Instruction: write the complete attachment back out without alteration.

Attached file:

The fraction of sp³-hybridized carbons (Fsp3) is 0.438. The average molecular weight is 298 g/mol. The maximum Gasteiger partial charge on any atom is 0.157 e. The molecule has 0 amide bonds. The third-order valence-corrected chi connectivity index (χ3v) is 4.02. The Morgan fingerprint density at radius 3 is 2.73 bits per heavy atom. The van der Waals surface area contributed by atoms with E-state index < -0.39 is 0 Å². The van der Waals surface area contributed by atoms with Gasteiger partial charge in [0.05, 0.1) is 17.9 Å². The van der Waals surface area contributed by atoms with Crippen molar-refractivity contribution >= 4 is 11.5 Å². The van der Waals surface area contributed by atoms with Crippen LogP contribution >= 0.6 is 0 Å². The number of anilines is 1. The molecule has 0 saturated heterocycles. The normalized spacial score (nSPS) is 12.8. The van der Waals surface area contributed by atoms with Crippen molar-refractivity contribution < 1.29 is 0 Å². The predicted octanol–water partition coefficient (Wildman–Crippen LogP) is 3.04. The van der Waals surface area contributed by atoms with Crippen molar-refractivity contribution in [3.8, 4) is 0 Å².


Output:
The fraction of sp³-hybridized carbons (Fsp3) is 0.438. The average molecular weight is 298 g/mol. The maximum Gasteiger partial charge on any atom is 0.157 e. The molecule has 0 amide bonds. The third-order valence-corrected chi connectivity index (χ3v) is 4.02. The Morgan fingerprint density at radius 3 is 2.73 bits per heavy atom. The van der Waals surface area contributed by atoms with E-state index < -0.39 is 0 Å². The van der Waals surface area contributed by atoms with Gasteiger partial charge in [0.05, 0.1) is 17.9 Å². The van der Waals surface area contributed by atoms with Crippen molar-refractivity contribution >= 4 is 11.5 Å². The van der Waals surface area contributed by atoms with Crippen LogP contribution >= 0.6 is 0 Å². The number of anilines is 1. The molecule has 0 saturated heterocycles. The normalized spacial score (nSPS) is 12.8. The van der Waals surface area contributed by atoms with Crippen molar-refractivity contribution < 1.29 is 0 Å². The predicted octanol–water partition coefficient (Wildman–Crippen LogP) is 3.04. The van der Waals surface area contributed by atoms with Crippen molar-refractivity contribution in [3.8, 4) is 0 Å².